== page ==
This photo was made long after Taylor Camp was closed, while we were doing re-enactments for the film, The Edge of Paradise. There was a strong Town & Country relationship between Taylor Camp and the valleys of Na Pali and much of the film was shot on location in Kalalau and the waters of Na Pali.
Before the advent of the Fed’s “Green Harvest”, Kalalau was a “pakalolo” plantation for the Campers with ancient lo’i cleared, cultivated, row cropped, and drip irrigated. Kalalau also offered a respite for those Campers stressed by the close communal nature of village life and the ravages of drug and alcohol addiction. Kalalau was where Taylor Campers went to rehab and “get away from it all.”
We met this woman at a Kalalau sweat lodge gathering and the next morning took her on a hike to the 2000-foot back wall of Waimakemake Valley, a place made famous by Francis Frazier’s 2001 translation from Hawaiian ‘olelo of The True Story of Kaluaiko’olau, As Told By His Wife Pi’ilani, first published in 1906 one of the greatest love stories ever told, that goes right to the symbolic heart of the Kingdom’s tragic treatment of lepers and the ruthless overthrow of Queen Liliuokalani.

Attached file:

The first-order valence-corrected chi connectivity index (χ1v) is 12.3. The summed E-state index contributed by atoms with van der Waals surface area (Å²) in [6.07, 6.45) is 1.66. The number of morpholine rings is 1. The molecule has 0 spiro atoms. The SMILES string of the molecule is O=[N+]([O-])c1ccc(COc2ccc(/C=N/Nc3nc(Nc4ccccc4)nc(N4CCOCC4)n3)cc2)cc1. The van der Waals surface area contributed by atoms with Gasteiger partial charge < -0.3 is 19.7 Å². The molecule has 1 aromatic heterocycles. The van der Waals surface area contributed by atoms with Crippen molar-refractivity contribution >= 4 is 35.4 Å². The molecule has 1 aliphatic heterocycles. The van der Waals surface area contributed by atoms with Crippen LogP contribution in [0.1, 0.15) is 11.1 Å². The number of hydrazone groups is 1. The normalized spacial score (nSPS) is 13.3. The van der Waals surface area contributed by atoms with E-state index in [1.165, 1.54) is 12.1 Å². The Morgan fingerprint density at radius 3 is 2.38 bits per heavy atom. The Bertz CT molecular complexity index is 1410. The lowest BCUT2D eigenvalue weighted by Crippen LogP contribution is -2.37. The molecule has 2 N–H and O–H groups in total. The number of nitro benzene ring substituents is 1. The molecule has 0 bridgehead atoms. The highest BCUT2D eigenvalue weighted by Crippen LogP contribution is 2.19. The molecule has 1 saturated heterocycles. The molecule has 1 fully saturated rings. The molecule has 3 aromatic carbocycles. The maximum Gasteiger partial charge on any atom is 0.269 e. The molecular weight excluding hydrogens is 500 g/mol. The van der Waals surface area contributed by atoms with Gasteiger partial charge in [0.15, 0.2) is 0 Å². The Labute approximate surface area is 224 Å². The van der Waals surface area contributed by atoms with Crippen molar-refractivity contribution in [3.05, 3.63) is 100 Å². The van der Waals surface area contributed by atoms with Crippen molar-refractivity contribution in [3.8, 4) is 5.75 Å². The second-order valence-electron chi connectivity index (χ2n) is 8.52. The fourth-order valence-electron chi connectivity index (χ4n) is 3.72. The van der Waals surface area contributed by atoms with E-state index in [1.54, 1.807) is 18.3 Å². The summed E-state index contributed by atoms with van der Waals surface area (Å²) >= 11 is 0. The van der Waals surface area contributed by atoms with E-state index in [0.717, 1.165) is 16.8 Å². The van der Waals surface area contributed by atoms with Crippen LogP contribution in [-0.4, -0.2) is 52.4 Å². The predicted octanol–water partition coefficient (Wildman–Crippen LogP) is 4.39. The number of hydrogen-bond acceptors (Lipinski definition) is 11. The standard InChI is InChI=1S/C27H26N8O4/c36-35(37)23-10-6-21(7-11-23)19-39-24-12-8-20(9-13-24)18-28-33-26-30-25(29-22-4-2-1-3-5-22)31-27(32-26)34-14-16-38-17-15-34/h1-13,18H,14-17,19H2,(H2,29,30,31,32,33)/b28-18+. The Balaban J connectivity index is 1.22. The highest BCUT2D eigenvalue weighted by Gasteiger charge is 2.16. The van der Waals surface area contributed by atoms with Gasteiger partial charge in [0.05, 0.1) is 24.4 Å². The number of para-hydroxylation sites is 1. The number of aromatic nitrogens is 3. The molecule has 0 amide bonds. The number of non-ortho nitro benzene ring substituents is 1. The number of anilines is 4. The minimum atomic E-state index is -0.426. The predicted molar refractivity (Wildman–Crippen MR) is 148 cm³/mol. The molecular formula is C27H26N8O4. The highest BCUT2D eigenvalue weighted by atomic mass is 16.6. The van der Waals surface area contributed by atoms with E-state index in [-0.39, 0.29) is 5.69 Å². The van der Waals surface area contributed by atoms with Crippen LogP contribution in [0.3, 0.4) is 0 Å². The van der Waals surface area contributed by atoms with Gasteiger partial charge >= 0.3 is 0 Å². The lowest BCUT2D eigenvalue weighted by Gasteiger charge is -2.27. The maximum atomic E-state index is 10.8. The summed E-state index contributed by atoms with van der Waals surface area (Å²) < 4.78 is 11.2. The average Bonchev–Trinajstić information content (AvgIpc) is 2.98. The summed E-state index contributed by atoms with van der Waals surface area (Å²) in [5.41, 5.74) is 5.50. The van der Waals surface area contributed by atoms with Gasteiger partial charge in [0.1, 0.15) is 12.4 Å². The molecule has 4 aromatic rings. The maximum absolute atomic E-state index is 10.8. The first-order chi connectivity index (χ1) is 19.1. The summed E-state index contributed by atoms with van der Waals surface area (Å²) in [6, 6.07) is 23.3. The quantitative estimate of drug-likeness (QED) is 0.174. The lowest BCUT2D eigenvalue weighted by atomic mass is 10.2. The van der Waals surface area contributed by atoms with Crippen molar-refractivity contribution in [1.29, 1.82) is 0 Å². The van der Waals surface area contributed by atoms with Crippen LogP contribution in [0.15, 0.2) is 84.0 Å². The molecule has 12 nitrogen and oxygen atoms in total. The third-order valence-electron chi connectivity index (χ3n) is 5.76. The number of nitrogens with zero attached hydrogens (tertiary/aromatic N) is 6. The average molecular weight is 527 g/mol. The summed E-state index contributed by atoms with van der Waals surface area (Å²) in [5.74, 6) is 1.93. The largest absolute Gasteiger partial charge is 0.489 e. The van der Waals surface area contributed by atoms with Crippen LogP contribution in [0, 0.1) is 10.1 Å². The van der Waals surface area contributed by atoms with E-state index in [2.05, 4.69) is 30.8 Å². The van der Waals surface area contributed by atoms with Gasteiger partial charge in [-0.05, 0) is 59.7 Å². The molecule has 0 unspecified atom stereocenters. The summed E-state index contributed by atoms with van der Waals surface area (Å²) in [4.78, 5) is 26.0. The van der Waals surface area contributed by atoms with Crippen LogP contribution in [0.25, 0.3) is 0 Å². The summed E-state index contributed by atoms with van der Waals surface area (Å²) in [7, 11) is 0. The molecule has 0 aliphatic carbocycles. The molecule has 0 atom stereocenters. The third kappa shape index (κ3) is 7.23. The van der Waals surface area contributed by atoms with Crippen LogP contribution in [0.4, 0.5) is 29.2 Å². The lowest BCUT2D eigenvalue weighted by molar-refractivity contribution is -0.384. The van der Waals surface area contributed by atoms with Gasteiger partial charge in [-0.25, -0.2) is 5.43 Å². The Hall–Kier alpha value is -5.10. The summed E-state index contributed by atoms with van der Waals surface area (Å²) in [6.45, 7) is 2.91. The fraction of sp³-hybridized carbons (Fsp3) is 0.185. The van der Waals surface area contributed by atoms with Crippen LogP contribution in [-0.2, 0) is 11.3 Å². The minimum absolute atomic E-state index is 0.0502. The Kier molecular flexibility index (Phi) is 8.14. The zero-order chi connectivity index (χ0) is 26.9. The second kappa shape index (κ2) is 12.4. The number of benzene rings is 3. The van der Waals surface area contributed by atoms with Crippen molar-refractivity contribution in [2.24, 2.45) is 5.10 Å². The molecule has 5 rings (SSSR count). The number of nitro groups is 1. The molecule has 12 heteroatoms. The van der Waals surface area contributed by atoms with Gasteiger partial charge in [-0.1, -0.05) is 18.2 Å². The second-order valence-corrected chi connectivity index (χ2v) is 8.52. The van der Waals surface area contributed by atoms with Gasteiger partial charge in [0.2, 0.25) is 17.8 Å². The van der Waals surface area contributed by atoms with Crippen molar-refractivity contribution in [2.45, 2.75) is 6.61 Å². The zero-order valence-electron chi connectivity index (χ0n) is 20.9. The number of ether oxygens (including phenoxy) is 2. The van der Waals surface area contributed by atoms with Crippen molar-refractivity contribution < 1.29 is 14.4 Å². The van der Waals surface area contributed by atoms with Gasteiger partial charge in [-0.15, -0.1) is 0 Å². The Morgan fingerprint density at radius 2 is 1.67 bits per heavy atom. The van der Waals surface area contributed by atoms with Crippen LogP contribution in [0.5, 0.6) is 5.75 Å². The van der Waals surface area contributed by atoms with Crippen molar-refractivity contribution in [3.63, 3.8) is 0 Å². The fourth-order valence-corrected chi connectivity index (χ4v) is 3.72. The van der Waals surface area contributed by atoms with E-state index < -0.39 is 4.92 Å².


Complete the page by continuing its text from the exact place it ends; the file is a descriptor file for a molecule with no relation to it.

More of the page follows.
From the 2020 LA ART Show Limited Edition collection of archival digital prints signed, titled, numbered, and dated by the photographer, these wood-framed photographs are approximately 29 x 23-inches and meet all Library of Congress standards with non-glare, UV protected Museum Glass over 100% Cotton RagMat and backing board. The collection is a limited edition of twelve with several pieces already acquired by the Los Angeles County Museum of Art, Stanford University as well as private galleries and collectors. Wehrheim's historic Taylor Camp photos are the most complete and evocative documentary of a sixties and seventies counter-culture community and represent "the ultimate hippie fantasy”.